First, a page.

EdgeBSD is a new member of the family of BSD-based Operating Systems, starting development with the current NetBSD codebase with Git for Source Code Management. Package management is based on pkgsrc.
The primary goal of EdgeBSD is to provide an ambitious environment for working as a bigger community together on the NetBSD Project. This will be achieved thanks to a more modern development infrastructure, while taking a more aggressive stance on integrating and enabling features.
Ultimately, EdgeBSD should be just as fun and attractive as a Research & Development platform while delivering a modern, robust, and industrial-grade system for all ranges of computer devices.
The preliminary plan looks as follows:
* existing features will simply be enabled and used by default (SSP, ASLR, modular kernels and Xorg, full disk encryption, securelevel...);
* a release with these features will be delivered, based on the latest stable NetBSD branch.
Every meaningful contribution will be proposed back to the NetBSD Project.
EdgeBSD should be as attractive a platform as possible, and use the advantages of its existing codebase to experiment on being a modern, safe, and portable Operating System. This vision currently includes:
* advanced facilities for developers (patch management, build environments...);
* re-organization of the base system (Git submodules, packages...);
* a graphical installer;
* modern package management (signed packages...);
* alternatives to Xorg and default desktop environment;
* ready-to-flash images for embedded devices;
* virtualization of most components with the RUMP anykernel.
EdgeBSD users and developers can be found on the #EdgeBSD channel on the freenode IRC network.
A web interface for the Git development trees can be found at git.edgebsd.org.
More services are being brought up and will be provided soon (mailing-lists, wiki...).
EdgeBSD is primarily hosted in Germany, Europe.
I expect to see that a lot more in the future. It's pretty much saying "EdgeBSD is not primarily hosted in the USA."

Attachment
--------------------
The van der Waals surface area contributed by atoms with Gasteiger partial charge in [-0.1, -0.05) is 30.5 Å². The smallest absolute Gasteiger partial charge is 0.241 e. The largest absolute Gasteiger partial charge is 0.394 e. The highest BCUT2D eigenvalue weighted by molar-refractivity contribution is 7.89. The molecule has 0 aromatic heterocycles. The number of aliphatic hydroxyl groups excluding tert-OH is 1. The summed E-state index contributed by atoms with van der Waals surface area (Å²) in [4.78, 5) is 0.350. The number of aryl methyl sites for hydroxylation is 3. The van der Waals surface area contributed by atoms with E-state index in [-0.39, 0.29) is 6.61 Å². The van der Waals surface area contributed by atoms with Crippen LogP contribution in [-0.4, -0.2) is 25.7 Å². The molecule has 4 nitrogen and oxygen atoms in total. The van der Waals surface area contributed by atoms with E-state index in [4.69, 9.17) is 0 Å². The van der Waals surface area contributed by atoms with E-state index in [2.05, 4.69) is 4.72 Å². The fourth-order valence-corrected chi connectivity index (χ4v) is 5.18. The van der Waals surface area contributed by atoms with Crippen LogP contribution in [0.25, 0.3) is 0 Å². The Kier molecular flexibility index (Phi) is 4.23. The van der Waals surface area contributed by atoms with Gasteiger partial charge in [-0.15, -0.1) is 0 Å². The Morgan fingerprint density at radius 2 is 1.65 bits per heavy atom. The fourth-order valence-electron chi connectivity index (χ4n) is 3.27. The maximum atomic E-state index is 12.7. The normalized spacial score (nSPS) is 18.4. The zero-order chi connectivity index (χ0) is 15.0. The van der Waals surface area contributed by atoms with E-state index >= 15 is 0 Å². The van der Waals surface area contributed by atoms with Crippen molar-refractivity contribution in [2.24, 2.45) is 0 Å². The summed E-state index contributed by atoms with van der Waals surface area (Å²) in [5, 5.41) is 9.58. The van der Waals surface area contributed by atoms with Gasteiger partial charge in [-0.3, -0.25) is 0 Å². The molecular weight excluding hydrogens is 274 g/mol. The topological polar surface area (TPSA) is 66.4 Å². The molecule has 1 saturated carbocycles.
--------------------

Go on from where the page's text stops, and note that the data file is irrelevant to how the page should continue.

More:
And it's so slow that I suspect it's running from someone's bedroom, anyway.
Not one single company in the financial sector in the UK wants their kit anywhere near the US or in any datacentres with US ownership any more simply because of the PATRIOT act and PRISM etc.
We just moved 2 tonnes of kit into a wholly UK owned DC away from two large primarily US based DC's. We've also cancelled our Amazon S3 storage option and migrated over 540Gb of data back to our kit.
People have paid for all this voluntarily because being responsble for being fucked over by the US government is a big concern. Would you want all your mortgage, insurance and credit scoring data in the hands of a foreign government who religiously ignore data protection laws?
It's odd because it seems that the British government and the USA have a sharing agreement (from what I understand of the PRISM story, which I don't follow a lot, I admit) which doesn't make it any safer to move hosting from the US to the UK.
Also, we happen to have many customers in the finance industry, including in the UK, and I never heard a single one of them telling me they're moving their servers from the US because of politics (or any other reason for that matter).
It would even be impossible for most of them as they have office in NYC and need to have IT there.